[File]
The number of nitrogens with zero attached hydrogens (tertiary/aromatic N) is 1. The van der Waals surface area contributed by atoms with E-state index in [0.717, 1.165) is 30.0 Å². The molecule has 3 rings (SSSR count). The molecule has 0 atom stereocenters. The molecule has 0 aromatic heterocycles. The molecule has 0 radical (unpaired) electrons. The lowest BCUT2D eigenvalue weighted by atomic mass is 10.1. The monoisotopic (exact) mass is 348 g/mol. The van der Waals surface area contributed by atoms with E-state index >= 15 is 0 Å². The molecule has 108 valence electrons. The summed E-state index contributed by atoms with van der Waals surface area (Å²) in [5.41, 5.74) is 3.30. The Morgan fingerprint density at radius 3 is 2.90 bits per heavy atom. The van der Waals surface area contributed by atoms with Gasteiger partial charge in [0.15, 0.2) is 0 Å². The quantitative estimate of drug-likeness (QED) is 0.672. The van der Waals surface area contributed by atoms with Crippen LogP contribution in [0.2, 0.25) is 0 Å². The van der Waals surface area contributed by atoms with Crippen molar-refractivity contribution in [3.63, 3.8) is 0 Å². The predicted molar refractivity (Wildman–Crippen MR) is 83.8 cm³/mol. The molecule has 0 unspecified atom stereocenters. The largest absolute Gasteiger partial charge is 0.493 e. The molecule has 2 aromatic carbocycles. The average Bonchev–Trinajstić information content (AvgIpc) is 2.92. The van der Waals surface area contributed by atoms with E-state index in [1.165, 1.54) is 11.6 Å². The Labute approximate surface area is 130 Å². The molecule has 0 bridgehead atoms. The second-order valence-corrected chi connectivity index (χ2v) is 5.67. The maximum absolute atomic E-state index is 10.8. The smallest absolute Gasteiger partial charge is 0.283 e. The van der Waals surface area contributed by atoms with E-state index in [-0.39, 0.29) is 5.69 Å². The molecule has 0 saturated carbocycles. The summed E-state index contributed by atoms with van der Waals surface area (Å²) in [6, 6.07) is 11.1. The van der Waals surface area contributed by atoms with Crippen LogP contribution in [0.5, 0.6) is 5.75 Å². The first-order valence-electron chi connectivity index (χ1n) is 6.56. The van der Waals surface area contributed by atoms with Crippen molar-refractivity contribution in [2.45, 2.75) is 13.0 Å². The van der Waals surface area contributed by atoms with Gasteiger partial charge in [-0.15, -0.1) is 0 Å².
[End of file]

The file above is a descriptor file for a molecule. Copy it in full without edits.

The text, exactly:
The number of nitrogens with zero attached hydrogens (tertiary/aromatic N) is 1. The van der Waals surface area contributed by atoms with E-state index in [0.717, 1.165) is 30.0 Å². The molecule has 3 rings (SSSR count). The molecule has 0 atom stereocenters. The molecule has 0 aromatic heterocycles. The molecule has 0 radical (unpaired) electrons. The lowest BCUT2D eigenvalue weighted by atomic mass is 10.1. The monoisotopic (exact) mass is 348 g/mol. The van der Waals surface area contributed by atoms with E-state index >= 15 is 0 Å². The molecule has 108 valence electrons. The summed E-state index contributed by atoms with van der Waals surface area (Å²) in [5.41, 5.74) is 3.30. The Morgan fingerprint density at radius 3 is 2.90 bits per heavy atom. The van der Waals surface area contributed by atoms with Gasteiger partial charge in [0.15, 0.2) is 0 Å². The quantitative estimate of drug-likeness (QED) is 0.672. The van der Waals surface area contributed by atoms with Crippen LogP contribution in [0.2, 0.25) is 0 Å². The van der Waals surface area contributed by atoms with Crippen molar-refractivity contribution in [3.63, 3.8) is 0 Å². The predicted molar refractivity (Wildman–Crippen MR) is 83.8 cm³/mol. The molecule has 0 unspecified atom stereocenters. The largest absolute Gasteiger partial charge is 0.493 e. The molecule has 2 aromatic carbocycles. The average Bonchev–Trinajstić information content (AvgIpc) is 2.92. The van der Waals surface area contributed by atoms with E-state index in [1.165, 1.54) is 11.6 Å². The Labute approximate surface area is 130 Å². The molecule has 0 bridgehead atoms. The second-order valence-corrected chi connectivity index (χ2v) is 5.67. The maximum absolute atomic E-state index is 10.8. The smallest absolute Gasteiger partial charge is 0.283 e. The van der Waals surface area contributed by atoms with E-state index in [-0.39, 0.29) is 5.69 Å². The molecule has 0 saturated carbocycles. The summed E-state index contributed by atoms with van der Waals surface area (Å²) in [6, 6.07) is 11.1. The van der Waals surface area contributed by atoms with Crippen LogP contribution in [0.5, 0.6) is 5.75 Å². The first-order valence-electron chi connectivity index (χ1n) is 6.56. The van der Waals surface area contributed by atoms with Crippen molar-refractivity contribution in [2.45, 2.75) is 13.0 Å². The van der Waals surface area contributed by atoms with Gasteiger partial charge in [-0.15, -0.1) is 0 Å².